The Luxembourg Institute of Science and Technology confirmed the results to RTL. But how do these analyses work, and how trustworthy are they?

The sewage water analysis of the last few days, which will not be sent to the government until Friday, confirms the trend of the last few weeks: the virus is said to be increasingly present in the Luxembourgish population.
However, the figures are said to have remained fairly stable in the various sewage treatment plants. A further increase in new infections in the next few days should therefore be normal, said List.

But how are these analyses actually done and how reliable are they really? How are they communicated to the government? Annick Goerens asked the Luxembourg Institute of Science and Technology for clarification.

Ofwasseranalysen vum List / vum Annick Goerens

The work that is done in the laboratory will strongly depend on the work of the wastewater treatment plant staff, explained Dr Henry-Michel Cauchie, who runs the coronavirus study.

For them, it is necessary to collect wastewater samples usually over 24 hours to be representative. These samples are then analysed via PCR as is the case for testing the population. And so within 24-30 hours, they have a result on the amount of virus RNA.

If it rains more now, the quantity of the virus will be diluted, but this should be taken into account in the estimates, confirms Dr Cauchie. But there are still various figures that we do not yet know.

What is less known is the time between when people spread the virus, its journey into the sewers and the arrival at the sewage treatment plant. Whether there already is a part of this virus that disappears. What is being done in any case is that there currently is a very good correlation between the dynamics in the purification stations and the dynamics of the number of infected people in the population. This means that if the scientists lose part of the virus in the sewers, they always lose about the same quantity and the proportion between the population, and the Liser remains constant.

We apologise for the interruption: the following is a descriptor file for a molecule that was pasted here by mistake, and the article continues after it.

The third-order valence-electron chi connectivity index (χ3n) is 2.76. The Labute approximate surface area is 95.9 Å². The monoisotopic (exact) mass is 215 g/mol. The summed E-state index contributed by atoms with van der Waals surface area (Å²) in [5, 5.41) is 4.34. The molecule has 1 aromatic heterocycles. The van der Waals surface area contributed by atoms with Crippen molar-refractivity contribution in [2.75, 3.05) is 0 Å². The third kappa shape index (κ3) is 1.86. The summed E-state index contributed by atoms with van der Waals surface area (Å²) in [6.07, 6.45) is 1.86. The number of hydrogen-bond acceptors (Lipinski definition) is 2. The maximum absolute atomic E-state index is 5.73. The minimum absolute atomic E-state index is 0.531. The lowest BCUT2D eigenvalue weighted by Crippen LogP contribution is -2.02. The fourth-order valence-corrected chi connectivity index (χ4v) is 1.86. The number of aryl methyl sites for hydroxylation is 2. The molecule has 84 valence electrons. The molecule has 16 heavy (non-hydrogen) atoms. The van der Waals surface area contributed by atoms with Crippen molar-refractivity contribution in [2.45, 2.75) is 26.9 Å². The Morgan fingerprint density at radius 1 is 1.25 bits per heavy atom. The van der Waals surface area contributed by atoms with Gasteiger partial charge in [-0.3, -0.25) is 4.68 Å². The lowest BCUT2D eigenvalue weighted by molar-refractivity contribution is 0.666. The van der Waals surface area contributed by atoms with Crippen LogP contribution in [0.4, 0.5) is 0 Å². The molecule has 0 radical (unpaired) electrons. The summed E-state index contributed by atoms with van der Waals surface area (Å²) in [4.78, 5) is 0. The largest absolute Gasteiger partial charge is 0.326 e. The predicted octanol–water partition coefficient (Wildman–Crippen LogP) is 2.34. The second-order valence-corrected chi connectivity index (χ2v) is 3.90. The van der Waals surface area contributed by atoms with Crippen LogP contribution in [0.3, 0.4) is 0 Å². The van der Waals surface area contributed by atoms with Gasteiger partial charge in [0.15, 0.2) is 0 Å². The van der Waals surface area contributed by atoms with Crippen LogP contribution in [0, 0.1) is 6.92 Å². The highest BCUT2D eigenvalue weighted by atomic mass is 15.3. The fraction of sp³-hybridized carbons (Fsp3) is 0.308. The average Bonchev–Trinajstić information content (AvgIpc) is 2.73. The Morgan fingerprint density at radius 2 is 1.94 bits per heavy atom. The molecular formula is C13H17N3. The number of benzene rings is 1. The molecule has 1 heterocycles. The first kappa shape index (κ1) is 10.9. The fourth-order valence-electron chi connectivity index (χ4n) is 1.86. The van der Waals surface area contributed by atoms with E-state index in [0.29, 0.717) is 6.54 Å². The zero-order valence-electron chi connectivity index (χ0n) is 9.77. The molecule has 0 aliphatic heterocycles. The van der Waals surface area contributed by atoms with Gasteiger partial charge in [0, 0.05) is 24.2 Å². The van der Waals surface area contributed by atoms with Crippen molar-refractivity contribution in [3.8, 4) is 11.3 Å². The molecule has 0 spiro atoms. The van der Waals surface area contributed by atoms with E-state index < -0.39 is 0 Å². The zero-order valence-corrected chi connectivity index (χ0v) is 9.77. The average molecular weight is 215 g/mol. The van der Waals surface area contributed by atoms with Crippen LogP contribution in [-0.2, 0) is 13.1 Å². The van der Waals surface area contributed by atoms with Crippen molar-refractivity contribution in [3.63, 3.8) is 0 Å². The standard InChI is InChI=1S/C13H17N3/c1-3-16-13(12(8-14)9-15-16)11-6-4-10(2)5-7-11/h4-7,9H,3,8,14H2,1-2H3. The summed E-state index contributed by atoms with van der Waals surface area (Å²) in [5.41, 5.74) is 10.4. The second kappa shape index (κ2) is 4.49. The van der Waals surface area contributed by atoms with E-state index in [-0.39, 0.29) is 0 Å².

At the moment there is supposed to be a report every few days, which is always sent to the government. However, it should be borne in mind that this is a very recent method with little evidence. But the most important figures are those of the people found in the tracing, as well as the figures of those who are in the intensive care unit in hospital.

The method gives warning signs that suggest that maybe it is necessary to look more closely at the evolution in the coming days. The Ministry of Health in particular has been communicated with in this manner, as well.

The analyses should be carried out every three days. More frequent examinations would not make sense.

Having more data will probably just give them a few more intermediate points, but it won't give them any differences on the trend, Dr Cauchi says.

Currently, 13 of the main treatment plants are being analysed, which covers around 75 to 80 percent of the population and creates a representative image of Luxembourg.